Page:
Penny is clearly trending up at this point, and what was firmly Carson's backfield now looks like at least a committee between the two. Because youth is becoming increasingly important at the running back position, Penny is the back to own in dynasty moving forward. Expect diminishing returns from Carson moving forward unless he ends up on a new team in a clearer role at some point.


Jerick McKinnon, San Francisco 49ers

Well, that Jerick McKinnon hype train got derailed last season by an ACL injury. Then hopes that he'd step right back into the forefront of the 49ers backfield got derailed by productive 2018 seasons by Matt Breida (who, just based on how crowded this backfield is, also belongs on this list) and Jeff Wilson. Throw in the offseason signing of former Falcons running back Tevin Coleman, who is expected to be San Francisco's lead back, and things are really messy.

Let's talk about Coleman, who I left off the rising portion of this list because of the uncertainty of this backfield, but who I feel really good about. Last year, Coleman was seventh among backs in breakaway runs and breakaway run rate. He was 12th in yards created per carry. Coleman finally gets his chance to be a lead back, and his explosiveness in that role is a big part of why I'm down on McKinnon. Coleman's just -- and I know this is a very unscientific proclamation -- a better running back.

And if Coleman is the lead back, what's McKinnon's role? He's not the kind of bruiser who would work well as a guy to spell Coleman in the red zone, so he's essentially just going to be...a guy who resembles Coleman and comes in at times? His workload isn't going to be high enough in that situation to justify him being more than an occasional flex option in fantasy.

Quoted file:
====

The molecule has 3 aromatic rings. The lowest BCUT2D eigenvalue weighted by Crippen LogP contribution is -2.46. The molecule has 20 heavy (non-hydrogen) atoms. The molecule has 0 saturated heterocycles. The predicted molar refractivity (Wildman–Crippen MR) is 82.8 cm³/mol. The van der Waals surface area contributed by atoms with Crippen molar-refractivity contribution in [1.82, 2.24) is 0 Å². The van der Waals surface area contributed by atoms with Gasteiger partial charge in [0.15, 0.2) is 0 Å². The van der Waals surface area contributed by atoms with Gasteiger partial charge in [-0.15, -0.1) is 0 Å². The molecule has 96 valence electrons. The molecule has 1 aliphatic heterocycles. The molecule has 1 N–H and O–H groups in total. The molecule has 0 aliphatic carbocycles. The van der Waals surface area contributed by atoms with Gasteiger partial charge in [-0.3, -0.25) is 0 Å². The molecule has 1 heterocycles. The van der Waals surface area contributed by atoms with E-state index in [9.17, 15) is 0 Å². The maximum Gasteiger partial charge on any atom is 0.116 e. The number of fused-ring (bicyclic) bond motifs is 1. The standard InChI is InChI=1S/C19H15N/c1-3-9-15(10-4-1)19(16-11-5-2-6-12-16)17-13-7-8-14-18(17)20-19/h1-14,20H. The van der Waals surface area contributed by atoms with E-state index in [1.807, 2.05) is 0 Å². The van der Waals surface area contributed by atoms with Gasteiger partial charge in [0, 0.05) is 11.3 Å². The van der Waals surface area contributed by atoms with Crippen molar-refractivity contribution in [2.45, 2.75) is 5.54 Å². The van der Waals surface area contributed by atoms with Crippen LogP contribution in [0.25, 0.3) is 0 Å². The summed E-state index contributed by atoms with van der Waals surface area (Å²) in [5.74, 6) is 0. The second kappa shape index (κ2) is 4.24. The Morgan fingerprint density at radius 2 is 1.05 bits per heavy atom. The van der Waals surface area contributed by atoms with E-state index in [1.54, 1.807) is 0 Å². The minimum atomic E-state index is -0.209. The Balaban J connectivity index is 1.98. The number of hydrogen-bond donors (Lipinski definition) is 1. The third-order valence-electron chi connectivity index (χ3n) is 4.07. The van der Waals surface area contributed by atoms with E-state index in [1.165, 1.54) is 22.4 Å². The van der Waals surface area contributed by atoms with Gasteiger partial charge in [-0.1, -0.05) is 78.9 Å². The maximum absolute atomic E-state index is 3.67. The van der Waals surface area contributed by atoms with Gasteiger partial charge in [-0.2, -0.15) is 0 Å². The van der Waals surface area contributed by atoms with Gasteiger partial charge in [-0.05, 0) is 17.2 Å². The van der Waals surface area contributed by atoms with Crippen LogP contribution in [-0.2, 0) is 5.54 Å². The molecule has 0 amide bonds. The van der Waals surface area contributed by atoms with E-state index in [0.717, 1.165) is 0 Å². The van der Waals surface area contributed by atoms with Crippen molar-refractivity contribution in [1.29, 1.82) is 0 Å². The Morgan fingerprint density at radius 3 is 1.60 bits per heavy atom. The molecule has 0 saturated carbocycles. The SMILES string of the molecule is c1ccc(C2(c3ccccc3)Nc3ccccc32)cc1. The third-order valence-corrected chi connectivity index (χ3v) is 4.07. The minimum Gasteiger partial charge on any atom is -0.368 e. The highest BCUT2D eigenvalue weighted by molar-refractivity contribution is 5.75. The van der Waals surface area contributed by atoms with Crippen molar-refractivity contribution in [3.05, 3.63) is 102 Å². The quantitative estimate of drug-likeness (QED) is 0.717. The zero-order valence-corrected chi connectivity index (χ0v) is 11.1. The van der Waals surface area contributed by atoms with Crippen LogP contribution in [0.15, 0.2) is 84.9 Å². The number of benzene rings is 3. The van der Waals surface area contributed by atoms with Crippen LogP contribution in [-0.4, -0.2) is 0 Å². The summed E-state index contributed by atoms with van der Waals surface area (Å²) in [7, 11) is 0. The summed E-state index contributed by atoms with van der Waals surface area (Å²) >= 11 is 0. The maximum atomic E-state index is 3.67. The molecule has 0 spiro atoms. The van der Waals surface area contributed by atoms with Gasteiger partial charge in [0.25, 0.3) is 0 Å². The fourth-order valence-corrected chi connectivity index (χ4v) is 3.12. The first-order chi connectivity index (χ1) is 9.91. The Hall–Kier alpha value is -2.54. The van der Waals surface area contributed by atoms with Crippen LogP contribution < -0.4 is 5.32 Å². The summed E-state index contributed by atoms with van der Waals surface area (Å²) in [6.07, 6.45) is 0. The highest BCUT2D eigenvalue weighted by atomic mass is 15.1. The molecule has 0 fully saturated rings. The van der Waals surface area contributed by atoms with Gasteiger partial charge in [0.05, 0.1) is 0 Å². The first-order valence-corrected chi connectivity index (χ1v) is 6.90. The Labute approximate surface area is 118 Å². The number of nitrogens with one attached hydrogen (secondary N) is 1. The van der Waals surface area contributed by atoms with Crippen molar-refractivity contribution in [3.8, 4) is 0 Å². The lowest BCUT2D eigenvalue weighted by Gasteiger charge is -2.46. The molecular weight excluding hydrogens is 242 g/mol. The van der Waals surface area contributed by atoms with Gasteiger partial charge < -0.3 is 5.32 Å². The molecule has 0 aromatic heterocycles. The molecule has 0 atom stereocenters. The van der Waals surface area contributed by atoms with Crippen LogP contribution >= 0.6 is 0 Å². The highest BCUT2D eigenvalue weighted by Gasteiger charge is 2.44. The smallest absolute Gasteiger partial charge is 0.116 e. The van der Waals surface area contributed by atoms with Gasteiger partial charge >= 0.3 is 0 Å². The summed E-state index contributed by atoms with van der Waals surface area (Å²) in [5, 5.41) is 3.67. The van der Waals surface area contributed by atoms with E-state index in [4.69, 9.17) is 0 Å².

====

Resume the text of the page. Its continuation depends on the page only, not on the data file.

T.J. Yeldon, Buffalo Bills

I'm a huge Yeldon fan, but winding up with the Bills was one of the worst outcomes I could have imagined for him this offseason. Instead of Yeldon making this list as a riser as he could have in some situations, he's quickly found himself staring irrelevancy in the face. If Yeldon can't make an impact in Buffalo, I'm not sure another team gives him a chance.

Last year, Yeldon was 10th among running backs in targets and 11th in receiving yards, but he was far less effective when asked to be a pure runner, finishing 44th in true yards per carry. In Buffalo, he'll have to compete with LeSean McCoy, who at this point seems like he's earned a spot as a tenured Professor of Somehow Being A Lead Back at the University of the Bills, and rookie Devin Singletary.

And then there's quarterback Josh Allen, who started 11 games as a rookie and had 89 carries while leading the team in rushing yards. Allen's propensity for pulling the ball down and running -- not to mention all the designed run plays for him -- will cut into what Buffalo's running backs can do. There's also the factor of Allen's arm and if he can get the ball to a receiving back like Yeldon consistently, which -- well, Allen was 35th in true completion percentage, 47th in red zone completion percentage, 35th in accuracy rating... basically, Josh Allen was a very good runner last year and a very bad passer, so Yeldon's facing that issue too. RIP, all my hopes that T.J. Yeldon was going to be a good player to own going forward.